Mrs Johnstone is seen as a more down-to-earth and more of approachable mother. The moments the twins face with Mrs Johnstone are examples that happiness during upbringing is never won over by social status or wealth.
Rather than viewing Mrs Johnstone as a cruel character, we tend to sympathise with her dilemma and the trouble she is facing. We see her handle her house full of children with endless problems increasing. Although she is trapped by her position and lack of money, she does not see money as a answer to her problems. A quote that shows us this is:
Mrs Lyons: Thousands…I’m talking about thousands if you want it, and think what you could do with money like that.
Mrs Johnstone: I’d spend it. I’d buy more junk and trash; that’s all. I don’t want your money. I’ve made a life here. It’s not much of one maybe, but I made it.
On the other hand, Mrs Lyons is a very conscious of her social position and this scene indicates to us that she sees money as a solution to the problems of Mrs Johnstone. Mrs Lyons is also portrayed as a cold woman who doesn’t show much emotion. She is very over-protective of Eddie and fears his bond with the Johnstone’s. Later in the play this fear becomes more obvious and she appears as a disturbed character who appears to be losing control this is clear when she attempts to attack Mrs Johnstone with a kitchen knife.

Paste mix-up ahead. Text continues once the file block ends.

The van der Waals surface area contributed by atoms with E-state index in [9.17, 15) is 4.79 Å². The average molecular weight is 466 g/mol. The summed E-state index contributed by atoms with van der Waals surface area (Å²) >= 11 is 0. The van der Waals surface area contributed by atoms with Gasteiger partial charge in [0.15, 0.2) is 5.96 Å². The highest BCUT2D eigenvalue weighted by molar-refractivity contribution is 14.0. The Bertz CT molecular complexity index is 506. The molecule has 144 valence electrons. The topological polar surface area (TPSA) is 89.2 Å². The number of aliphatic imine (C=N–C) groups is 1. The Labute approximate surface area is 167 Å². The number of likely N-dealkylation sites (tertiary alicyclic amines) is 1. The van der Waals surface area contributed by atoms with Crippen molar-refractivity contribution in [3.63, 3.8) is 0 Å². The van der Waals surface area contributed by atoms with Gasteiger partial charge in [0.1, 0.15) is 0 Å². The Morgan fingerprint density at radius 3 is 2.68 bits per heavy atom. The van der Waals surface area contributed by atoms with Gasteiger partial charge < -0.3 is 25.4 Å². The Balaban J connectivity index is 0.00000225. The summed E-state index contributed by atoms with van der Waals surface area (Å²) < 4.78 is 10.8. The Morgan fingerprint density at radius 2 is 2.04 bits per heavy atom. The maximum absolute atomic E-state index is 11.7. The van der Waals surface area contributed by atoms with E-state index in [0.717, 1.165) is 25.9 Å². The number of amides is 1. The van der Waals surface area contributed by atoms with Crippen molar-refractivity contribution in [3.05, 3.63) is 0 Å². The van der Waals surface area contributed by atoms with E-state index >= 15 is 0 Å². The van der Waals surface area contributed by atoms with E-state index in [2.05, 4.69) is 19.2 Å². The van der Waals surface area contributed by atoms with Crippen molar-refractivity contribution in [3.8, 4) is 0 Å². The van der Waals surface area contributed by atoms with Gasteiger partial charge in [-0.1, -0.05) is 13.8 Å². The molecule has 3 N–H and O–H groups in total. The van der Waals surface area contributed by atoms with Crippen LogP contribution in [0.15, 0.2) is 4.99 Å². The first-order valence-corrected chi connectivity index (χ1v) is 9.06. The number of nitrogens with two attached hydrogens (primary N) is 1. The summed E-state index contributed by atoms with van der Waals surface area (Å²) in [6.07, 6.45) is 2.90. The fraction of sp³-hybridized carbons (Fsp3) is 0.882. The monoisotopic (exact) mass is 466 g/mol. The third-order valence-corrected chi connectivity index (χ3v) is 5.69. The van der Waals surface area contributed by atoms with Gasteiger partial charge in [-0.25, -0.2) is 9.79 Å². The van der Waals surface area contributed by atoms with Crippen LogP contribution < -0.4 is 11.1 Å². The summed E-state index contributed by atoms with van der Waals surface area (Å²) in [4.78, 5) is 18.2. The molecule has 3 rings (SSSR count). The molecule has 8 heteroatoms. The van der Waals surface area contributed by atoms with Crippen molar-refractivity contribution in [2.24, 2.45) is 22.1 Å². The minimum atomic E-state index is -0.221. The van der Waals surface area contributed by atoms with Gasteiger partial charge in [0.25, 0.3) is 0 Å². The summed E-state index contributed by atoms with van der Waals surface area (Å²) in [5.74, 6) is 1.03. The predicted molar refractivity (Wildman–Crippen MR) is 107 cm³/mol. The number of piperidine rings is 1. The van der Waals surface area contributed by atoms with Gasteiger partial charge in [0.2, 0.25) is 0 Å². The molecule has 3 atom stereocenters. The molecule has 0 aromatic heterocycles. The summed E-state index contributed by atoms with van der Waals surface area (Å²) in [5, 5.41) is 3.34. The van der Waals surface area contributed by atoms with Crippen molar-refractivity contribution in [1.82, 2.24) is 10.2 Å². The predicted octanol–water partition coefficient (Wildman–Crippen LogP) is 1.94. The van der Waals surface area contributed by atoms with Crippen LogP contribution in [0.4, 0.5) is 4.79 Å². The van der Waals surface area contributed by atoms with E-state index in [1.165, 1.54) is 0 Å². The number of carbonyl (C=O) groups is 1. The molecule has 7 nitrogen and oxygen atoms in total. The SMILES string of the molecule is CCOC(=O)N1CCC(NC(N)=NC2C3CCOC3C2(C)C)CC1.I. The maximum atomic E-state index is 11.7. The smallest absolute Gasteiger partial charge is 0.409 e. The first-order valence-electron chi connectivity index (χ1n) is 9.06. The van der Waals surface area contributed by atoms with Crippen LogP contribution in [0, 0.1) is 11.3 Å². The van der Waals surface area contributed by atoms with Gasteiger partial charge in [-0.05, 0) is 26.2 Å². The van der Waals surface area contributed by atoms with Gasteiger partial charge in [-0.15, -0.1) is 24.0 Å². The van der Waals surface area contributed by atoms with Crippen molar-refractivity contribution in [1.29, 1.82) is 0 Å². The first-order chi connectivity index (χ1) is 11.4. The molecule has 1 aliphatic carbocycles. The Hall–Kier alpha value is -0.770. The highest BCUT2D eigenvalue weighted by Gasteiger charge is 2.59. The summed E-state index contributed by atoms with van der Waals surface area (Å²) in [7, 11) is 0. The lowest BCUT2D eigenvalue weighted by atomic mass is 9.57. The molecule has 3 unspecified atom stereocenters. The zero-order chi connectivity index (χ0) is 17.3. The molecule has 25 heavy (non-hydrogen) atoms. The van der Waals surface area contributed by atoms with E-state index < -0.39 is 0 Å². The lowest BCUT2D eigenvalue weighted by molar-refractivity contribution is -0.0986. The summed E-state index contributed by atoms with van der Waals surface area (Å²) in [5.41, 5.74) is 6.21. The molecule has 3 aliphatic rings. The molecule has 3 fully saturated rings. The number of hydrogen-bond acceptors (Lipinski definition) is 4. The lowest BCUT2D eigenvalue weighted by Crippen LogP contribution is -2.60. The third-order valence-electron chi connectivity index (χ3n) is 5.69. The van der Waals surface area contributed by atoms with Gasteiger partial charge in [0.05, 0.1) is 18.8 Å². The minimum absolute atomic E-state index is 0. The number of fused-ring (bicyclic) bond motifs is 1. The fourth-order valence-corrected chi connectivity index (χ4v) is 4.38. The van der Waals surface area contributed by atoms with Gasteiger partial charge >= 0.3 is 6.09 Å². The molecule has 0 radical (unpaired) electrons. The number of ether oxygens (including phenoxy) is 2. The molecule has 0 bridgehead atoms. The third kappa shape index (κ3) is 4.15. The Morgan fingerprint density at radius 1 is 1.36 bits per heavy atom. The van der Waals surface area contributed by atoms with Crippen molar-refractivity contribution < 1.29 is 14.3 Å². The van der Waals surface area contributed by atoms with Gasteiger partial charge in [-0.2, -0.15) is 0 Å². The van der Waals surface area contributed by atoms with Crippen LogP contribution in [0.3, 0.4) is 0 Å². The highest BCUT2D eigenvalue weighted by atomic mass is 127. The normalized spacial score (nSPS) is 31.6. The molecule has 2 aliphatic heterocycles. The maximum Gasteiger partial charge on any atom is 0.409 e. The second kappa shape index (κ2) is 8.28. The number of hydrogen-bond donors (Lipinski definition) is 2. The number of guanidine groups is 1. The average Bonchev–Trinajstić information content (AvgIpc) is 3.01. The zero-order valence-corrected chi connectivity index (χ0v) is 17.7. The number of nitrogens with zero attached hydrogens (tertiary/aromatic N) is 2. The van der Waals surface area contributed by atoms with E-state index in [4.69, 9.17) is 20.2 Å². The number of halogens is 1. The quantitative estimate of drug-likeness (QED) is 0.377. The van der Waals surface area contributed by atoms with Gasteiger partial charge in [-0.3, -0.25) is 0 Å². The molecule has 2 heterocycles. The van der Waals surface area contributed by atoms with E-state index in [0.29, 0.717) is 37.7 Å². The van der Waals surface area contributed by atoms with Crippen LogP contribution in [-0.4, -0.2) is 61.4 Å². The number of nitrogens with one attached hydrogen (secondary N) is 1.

Mrs.Lyons: She is a good woman, though she is made out to be mean. As her child given by Mrs. Johnstone grows up, she gets increasingly paranoid that her secret will be found out, and she tries to control Eddie. The fact that she in not in control of this one situation in her life, takes over everything else in her life.
Mrs.Johnstone: She’s down and out with life, but has a great relationship with her children, and though life is very hard for her, finds a reason to smile.
Mickey and Edwards’s education and jobs separate them widely from each other. Their different backgrounds are a impact on this. Edwards education has a large effect on the way he presents himself as the knowledge provides him with an example of how he should lead his life. We find out that due to Eddie’s better education, he has a better future and helps out his blood brother Mickey; however Mickey is oblivious to this. Linda does not want Edward to hurt Mickey’s pride therefore she tells Edward not to inform Mickey of this.
Overall, Mickey and Edward seem to be very similar brothers who have the same types of aspirations for the future and expect a lot from it. In some ways they seem to be similar and in many ways they seem to be different which show us how different lifestyles can affect the future. We come to know that fate can change a lifestyle and people can end up anywhere.